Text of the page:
9. 9. Is PV a good fit? • Advantages • Easily deployable and scalable • More predictable than wind • Produces energy during Peak times (most expensive/most valuable times) • Minimal required maintenance (cleaning) produces excellent returns • Disadvantages • May not cover peak times completely • Will not reduce site demand translating into no demand cost savings • Cost per kWh can appear higher than other technologies such as wind and IC engines 9 9
  10. 10. Collect Data to Identify Constraints • How does your site use energy per day/month/year? • Collect at least 12 months of discrete load data from utility for kW and kWh during On, Semi, and Off-Peak periods of each month • Net-metering savings work when your load can be met by a PV system 1MW or smaller • How will your site use energy in the future? • Identify future energy plans, potential for shutdowns, expansion of loads • How much square footage is available for PV? • Are there dual benefit opportunities such as covered parking or LEED certifications? 10 10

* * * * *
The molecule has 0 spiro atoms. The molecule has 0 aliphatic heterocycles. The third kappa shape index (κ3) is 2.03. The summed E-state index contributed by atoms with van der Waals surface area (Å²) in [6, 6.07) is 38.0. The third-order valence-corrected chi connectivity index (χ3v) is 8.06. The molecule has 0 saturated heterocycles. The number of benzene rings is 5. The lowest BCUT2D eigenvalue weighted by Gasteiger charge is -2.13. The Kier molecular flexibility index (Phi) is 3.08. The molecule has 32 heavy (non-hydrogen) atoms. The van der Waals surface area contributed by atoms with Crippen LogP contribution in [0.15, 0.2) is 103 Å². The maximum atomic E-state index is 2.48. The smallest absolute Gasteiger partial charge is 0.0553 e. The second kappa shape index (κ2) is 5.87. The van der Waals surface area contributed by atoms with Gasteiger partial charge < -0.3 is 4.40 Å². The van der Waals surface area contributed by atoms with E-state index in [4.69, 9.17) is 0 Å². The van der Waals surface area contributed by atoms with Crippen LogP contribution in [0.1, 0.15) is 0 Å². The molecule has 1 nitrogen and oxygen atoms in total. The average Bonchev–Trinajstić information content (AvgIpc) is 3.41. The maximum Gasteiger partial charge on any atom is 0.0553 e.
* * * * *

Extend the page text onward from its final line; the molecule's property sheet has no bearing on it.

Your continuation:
11. 11. Consumption/Production Profile kWh Used/Produced per Hour Site Load PV Production 250 200 150 Kilowatts 100 50 0 1 2 3 4 5 6 7 8 9 10 11 12 13 14 15 16 17 18 19 20 21 22 23 24 Hours 11 11
  12. 12. Net Consumption Net kWh Used per Hour Site Load PV Production Net Consumption 250 200 150 100 Kilowatts 50 0 -50 -100 1 2 3 4 5 6 7 8 9 10 11 12 13 14 15 16 17 18 19 20 21 22 23 24 Hours 12 12
  13. 13. Tariffs, Tariffs, Tariffs • Unique opportunities for Water Agencies • Some new – Critical Peak Pricing, limited size feed-in tariff • Some closed – Non-time of use • Most common – Large Commercial, Agricultural 13 13
  14. 14. Tariff Lowdown • All tariffs are NOT created equal • One tariff does NOT fit all customers • Consumption and production during time-of-use are key to savings • Net-metering works because you charge the utility at practically the same rate they charge you at the time you produce it: (Utility energy rate)*(kWh Meter Load) = Utility Bill (Utility energy rate)*(DG kWh Production) = Utility Bill Offset • In general, net-metering is economically better than full sale of generation through the currently available feed-in tariffs • Offset your bill costs, not your energy use 14 14